From Fear to Expectation

Trust Your Life            Rereading The Power of Intention by spiritual teacher and author Wayne Dyer, I found re-inspiration from his directive derived from quantum physics: “at the tiniest subatomic level, the actual act of observing a particle changes the particle.” Therefore, he counsels, “Change the way you look at things, and the things you look at change” (p. 173).

Is this not astounding?

If the principle works when we observe a particle, think of how it can work on higher levels of matter, from particle to atom to molecule to cell to multicell to gazillioncell . . .  our bodies (about 100 trillion cells), our minds, our spirits.

I reflected that so much of what I (and you?) think about, almost take for granted as acceptable thoughts, are not. So I asked myself, As a writer, what do I (we) want a change of outlook to change? Just a few things . . .

* * * * * *

My Writing Process

Fear: A struggle, always squeezing it out, anxiety-ridden, agony.

Expectation: Effortless, fluid, a joy.

My Time and Energy

Fear: Never enough. Limited. Paltry part-time. My time will run out!

Expectation: Always plentiful. Daily, full-time. Ever-renewing. Overflowing!

My Ideas

Fear: Restricted, constricted. A finite number. I’ll run out!

Expectation: Never-ending. Unbounded. Ever-replenishing.

My Writing Drive, Motivation

Fear: Dragging. Must rev it up constantly. Depends on acceptances.

Expectation: Consistent, a hum. Steady, unflagging, always nurtured from my passion and love of writing.

Craft and Content Problems

Fear: Endless questions. Must push, reason, force. Continuous predicaments.

Expectation: Right answers. Trusting the process. Perfect resolutions.

My Partner

Fear: My enemy, unsupportive. Jealous of my writing and progress.

Expectation: My friend. Wholly supportive, cheers me on. Joyful for my successes. Gladly makes me endless

cups of coffee.

My Agent

Fear: I need him/her.

Expectation: He/She needs me.

My Editor

Fear: Only interested in sales. Unapproachable, adamant, fearsome.

Expectation: Interested in me, my writing, and sales. Human, reasonable, a pleasant professional friend.

My Publications

Fear: Hopeless, never. Constant uphill struggle. Sporadic at best. Gratis.

Expectation. Perfect places at the right times. Upward spiral to success. Regular, consistent. Well-paying,


My Purpose

Fear: Who knows? I keep asking. No answer.

Expectation: I listen. I am patient. It is revealed. I know. I follow. I obey. I rejoice.

* * * * * *

The fear viewpoint is generally accepted “reality.” But whose reality is it? A consensus of shortsighted, tunnel-visioned, herd-mentality consciousnesses? We tend to think, “If they [the pundits, the pols, the Fed, the academic accoladed] say so, believe it, cite stats to prove it, and repeat and repeat it . . . it must be so.” But remember the observer and observed: The observed changes with the observer. In other words, we see and experience what we believe.

Our customary unquestioning assumptive outlooks often come from family. They predicted and expected their dire outcomes and—lo!—achieved them. Their sad predictions took shape through many generations, made apparently “real” by each successive generation, public pronouncements, and “proved” assumptions, hardened like cement in the sun.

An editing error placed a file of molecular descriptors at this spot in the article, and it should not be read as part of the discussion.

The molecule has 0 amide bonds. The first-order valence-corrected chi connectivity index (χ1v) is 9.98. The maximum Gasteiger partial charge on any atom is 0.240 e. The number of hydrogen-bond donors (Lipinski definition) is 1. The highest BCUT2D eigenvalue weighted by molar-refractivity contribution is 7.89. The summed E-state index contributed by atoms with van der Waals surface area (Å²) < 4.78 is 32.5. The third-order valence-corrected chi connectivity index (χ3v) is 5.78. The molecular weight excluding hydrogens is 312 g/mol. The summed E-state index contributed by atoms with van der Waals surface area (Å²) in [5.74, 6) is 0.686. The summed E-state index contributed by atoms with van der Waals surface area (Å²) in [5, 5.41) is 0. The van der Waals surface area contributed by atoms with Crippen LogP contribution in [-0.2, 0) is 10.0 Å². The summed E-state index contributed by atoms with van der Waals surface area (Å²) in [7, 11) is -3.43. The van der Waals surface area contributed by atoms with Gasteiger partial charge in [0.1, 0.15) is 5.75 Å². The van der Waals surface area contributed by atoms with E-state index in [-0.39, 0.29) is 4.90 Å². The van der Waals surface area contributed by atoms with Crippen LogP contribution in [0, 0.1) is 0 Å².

Let us graduate from this gloomy conditioning to childlike flowing expectation, excited and joyful. The dark ideas aren’t facts. As they took hold, so too can they be loosened and replaced by others. In The Science of Mind, Ernest Holmes says, “It is simply a question of sticking to an idea until it becomes a tangible reality. The illusion is in the way we look at things. We have looked at poverty, degradation, and misery until they have assumed gigantic proportions. Now we must look at harmony, happiness, plenty, prosperity, peace, and right action until they appear” (p. 109).

If reality changes with the observer, let us observe better scenarios, in every area of our lives, from material gains to perfect health to weight loss to relationship harmony to writing success.

Let us have the strength of mind and heart to look, declare, and expect past the proclaimed reality of the generations, the media, our mothers, and our friends. Of course, this strength takes practice and mental vigilance. But we can catch our doom-saying rut-habits like spots on the window and wipe them away the instant we see them.

Let us go from fear, doubt, and distrust to expectations of what we really desire. We deserve it all.

Trust Your LifeAuthor, editor, writing coach, and spiritual counselor, Noelle Sterne writes fiction and nonfiction, having published over 300 pieces in print and online venues, including Writer’s Digest, The Writer, ReadLearnWrite, Women on Writing, Transformation Magazine, 11.11, and Unity booklets. Her monthly column, “Bloom Where You’re Writing,” appears in Coffeehouse for Writers. With a Ph.D. from Columbia University, for over 28 years Noelle has helped doctoral candidates complete their dissertations (finally), with a practical-psychological-spiritual handbook in progress. In her book Trust Your Life: Forgive Yourself and Go After Your Dreams (Unity Books; one of ten best 2011 ebooks), she draws examples from her practice and other aspects of life to help writers and others release regrets, relabel their past, and reach their lifelong yearnings. With Trust Your Life, Noelle appears in the Unity Books 2013 “Summer of Self-Discovery.” Discussions appear on Goodreads:,  Her webinar on the book of June 26, 2013, can be heard and seen on YouTube:


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